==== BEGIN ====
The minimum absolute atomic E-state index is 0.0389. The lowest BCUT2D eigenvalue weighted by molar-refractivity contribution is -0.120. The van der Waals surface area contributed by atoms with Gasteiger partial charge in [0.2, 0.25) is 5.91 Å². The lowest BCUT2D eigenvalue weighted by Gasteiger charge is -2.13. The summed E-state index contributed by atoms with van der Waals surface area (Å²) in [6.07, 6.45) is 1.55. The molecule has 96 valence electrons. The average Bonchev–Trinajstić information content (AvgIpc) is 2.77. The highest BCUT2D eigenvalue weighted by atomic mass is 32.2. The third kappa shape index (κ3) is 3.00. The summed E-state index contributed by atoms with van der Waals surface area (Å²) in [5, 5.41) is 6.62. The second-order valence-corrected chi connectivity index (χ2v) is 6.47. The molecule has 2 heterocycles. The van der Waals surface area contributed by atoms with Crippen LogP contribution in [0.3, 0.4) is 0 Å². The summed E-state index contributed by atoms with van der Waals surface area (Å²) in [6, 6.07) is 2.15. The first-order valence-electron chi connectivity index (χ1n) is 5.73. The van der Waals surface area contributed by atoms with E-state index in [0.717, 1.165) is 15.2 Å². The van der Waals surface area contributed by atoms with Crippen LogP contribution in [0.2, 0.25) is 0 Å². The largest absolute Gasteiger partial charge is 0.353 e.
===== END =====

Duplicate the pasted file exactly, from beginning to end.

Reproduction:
The minimum absolute atomic E-state index is 0.0389. The lowest BCUT2D eigenvalue weighted by molar-refractivity contribution is -0.120. The van der Waals surface area contributed by atoms with Gasteiger partial charge in [0.2, 0.25) is 5.91 Å². The lowest BCUT2D eigenvalue weighted by Gasteiger charge is -2.13. The summed E-state index contributed by atoms with van der Waals surface area (Å²) in [6.07, 6.45) is 1.55. The molecule has 96 valence electrons. The average Bonchev–Trinajstić information content (AvgIpc) is 2.77. The highest BCUT2D eigenvalue weighted by atomic mass is 32.2. The third kappa shape index (κ3) is 3.00. The summed E-state index contributed by atoms with van der Waals surface area (Å²) in [5, 5.41) is 6.62. The second-order valence-corrected chi connectivity index (χ2v) is 6.47. The molecule has 2 heterocycles. The van der Waals surface area contributed by atoms with Crippen LogP contribution in [0.3, 0.4) is 0 Å². The summed E-state index contributed by atoms with van der Waals surface area (Å²) in [6, 6.07) is 2.15. The first-order valence-electron chi connectivity index (χ1n) is 5.73. The van der Waals surface area contributed by atoms with E-state index in [0.717, 1.165) is 15.2 Å². The van der Waals surface area contributed by atoms with Crippen LogP contribution in [0.2, 0.25) is 0 Å². The largest absolute Gasteiger partial charge is 0.353 e.